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Nanomaterials 2017, 7(4), 72; doi:10.3390/nano7040072

Assembly of Iron Oxide Nanocubes for Enhanced Cancer Hyperthermia and Magnetic Resonance Imaging

1
Department of Translational Imaging & Department of Nanomedicine, Houston Methodist Research Institute, Houston, TX 77030, USA
2
Department of Chemistry, Rice University, Houston, TX 77005, USA
3
Laboratory of Nanotechnology for Precision Medicine, Fondazione Istituto Italiano di Tecnologia, 16163 Genova, Italy
4
Department of Physics and Texas Center for Superconductivity, University of Houston, Houston, TX 77004, USA
5
Dipartimento di Elettronica e Telecomunicazioni, Politecnico di Torino, I-10129 Torino, Italy
6
Department of Biomedical Engineering, Yonsei University, 1 Yonseidae-gil, Wonju, Gangwon-do 220-710, Korea
7
Pierluigi Civera died on 28 October 2014.
*
Authors to whom correspondence should be addressed.
Academic Editor: Manh-Huong Phan
Received: 26 January 2017 / Revised: 20 March 2017 / Accepted: 21 March 2017 / Published: 28 March 2017
(This article belongs to the Special Issue Functional Magnetic Nanoparticles in Nanomedicine)
View Full-Text   |   Download PDF [2850 KB, uploaded 29 March 2017]   |  

Abstract

Multiple formulations of iron oxide nanoparticles (IONPs) have been proposed for enhancing contrast in magnetic resonance imaging (MRI) and for increasing efficacy in thermal ablation therapies. However, insufficient accumulation at the disease site and low magnetic performance hamper the clinical application of IONPs. Here, 20 nm iron oxide nanocubes were assembled into larger nanoconstructs externally stabilized by a serum albumin coating. The resulting assemblies of nanocubes (ANCs) had an average diameter of 100 nm and exhibited transverse relaxivity (r2 = 678.9 ± 29.0 mM‒1·s‒1 at 1.41 T) and heating efficiency (specific absorption rate of 109.8 ± 12.8 W·g‒1 at 512 kHz and 10 kA·m‒1). In mice bearing glioblastoma multiforme tumors, Cy5.5-labeled ANCs allowed visualization of malignant masses via both near infrared fluorescent and magnetic resonance imaging. Also, upon systemic administration of ANCs (5 mgFe·kg‒1), 30 min of daily exposure to alternating magnetic fields for three consecutive days was sufficient to halt tumor progression. This study demonstrates that intravascular administration of ANCs can effectively visualize and treat neoplastic masses. View Full-Text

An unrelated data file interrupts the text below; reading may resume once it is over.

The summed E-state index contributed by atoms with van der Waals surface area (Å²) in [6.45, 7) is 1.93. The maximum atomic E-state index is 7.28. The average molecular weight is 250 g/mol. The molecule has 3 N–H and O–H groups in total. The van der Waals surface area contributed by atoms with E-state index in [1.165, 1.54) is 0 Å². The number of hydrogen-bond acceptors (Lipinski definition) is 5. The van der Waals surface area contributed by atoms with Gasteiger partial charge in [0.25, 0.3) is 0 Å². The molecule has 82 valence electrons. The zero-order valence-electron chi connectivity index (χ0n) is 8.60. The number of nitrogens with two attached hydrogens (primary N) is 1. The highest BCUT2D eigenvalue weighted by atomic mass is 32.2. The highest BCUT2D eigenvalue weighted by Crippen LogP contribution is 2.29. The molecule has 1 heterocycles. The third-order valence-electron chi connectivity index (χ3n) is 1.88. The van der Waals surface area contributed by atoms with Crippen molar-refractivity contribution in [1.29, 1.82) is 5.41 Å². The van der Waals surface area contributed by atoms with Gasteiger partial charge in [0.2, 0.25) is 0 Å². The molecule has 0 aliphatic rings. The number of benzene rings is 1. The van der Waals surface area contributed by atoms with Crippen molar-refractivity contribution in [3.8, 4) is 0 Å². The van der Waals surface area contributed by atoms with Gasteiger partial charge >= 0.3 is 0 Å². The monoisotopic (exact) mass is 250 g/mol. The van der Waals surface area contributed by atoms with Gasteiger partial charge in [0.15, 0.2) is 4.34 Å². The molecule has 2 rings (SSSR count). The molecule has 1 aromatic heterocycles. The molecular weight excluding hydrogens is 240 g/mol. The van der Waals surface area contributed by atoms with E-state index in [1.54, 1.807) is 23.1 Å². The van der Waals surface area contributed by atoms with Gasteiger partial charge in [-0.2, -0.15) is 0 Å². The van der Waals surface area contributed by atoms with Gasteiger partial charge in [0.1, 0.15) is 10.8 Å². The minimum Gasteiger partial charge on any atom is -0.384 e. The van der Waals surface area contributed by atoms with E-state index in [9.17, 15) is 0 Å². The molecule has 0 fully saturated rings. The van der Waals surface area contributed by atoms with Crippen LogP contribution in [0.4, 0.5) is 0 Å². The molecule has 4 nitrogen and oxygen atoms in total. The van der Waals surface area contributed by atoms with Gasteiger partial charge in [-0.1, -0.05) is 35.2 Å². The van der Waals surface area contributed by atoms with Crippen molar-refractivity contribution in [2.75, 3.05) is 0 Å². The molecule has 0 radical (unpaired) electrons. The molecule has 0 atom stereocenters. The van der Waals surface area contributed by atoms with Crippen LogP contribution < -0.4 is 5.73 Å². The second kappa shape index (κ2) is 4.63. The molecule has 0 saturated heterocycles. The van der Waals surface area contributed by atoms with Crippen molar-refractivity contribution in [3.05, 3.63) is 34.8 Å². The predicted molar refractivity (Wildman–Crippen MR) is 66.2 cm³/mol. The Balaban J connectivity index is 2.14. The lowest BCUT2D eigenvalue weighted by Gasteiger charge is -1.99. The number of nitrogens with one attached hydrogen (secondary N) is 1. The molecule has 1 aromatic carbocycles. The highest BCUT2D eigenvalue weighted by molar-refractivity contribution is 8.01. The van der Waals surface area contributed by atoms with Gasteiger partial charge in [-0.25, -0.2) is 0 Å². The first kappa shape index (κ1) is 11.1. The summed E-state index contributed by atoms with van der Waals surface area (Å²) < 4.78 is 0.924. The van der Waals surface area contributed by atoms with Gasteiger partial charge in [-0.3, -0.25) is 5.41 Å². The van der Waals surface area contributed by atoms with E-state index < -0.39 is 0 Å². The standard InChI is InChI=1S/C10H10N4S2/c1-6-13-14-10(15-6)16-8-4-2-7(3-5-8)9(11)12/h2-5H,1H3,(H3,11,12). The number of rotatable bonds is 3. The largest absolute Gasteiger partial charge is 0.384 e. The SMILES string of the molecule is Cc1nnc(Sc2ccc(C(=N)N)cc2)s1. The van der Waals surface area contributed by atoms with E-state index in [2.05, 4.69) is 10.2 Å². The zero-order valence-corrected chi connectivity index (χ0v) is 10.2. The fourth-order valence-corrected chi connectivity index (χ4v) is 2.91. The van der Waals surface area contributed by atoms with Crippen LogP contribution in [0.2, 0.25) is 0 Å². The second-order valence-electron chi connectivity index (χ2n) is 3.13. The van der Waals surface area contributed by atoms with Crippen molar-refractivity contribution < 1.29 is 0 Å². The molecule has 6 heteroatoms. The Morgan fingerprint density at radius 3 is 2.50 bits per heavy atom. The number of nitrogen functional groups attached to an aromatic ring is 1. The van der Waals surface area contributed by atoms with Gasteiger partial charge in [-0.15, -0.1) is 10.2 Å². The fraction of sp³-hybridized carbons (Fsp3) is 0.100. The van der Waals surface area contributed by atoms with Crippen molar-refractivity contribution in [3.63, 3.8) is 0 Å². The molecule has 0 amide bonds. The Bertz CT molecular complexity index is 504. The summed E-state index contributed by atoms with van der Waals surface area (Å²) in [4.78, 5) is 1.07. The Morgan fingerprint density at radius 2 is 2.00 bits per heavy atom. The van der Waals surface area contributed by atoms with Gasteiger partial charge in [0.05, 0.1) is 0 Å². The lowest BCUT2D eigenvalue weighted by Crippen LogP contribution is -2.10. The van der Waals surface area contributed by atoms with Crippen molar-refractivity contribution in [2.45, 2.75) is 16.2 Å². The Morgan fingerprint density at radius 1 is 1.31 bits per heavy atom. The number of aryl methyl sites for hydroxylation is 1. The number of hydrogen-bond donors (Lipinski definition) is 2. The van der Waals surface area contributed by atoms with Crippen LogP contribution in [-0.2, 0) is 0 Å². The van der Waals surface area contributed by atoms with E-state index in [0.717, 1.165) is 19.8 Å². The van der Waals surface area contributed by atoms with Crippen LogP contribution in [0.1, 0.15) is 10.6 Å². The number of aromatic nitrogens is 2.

Keywords: nanomedicine; magnetic resonance imaging; specific absorption rate; cancer theranostics; magnetic dragging nanomedicine; magnetic resonance imaging; specific absorption rate; cancer theranostics; magnetic dragging
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Cho, M.; Cervadoro, A.; Ramirez, M.R.; Stigliano, C.; Brazdeikis, A.; Colvin, V.L.; Civera, P.; Key, J.; Decuzzi, P. Assembly of Iron Oxide Nanocubes for Enhanced Cancer Hyperthermia and Magnetic Resonance Imaging. Nanomaterials 2017, 7, 72.

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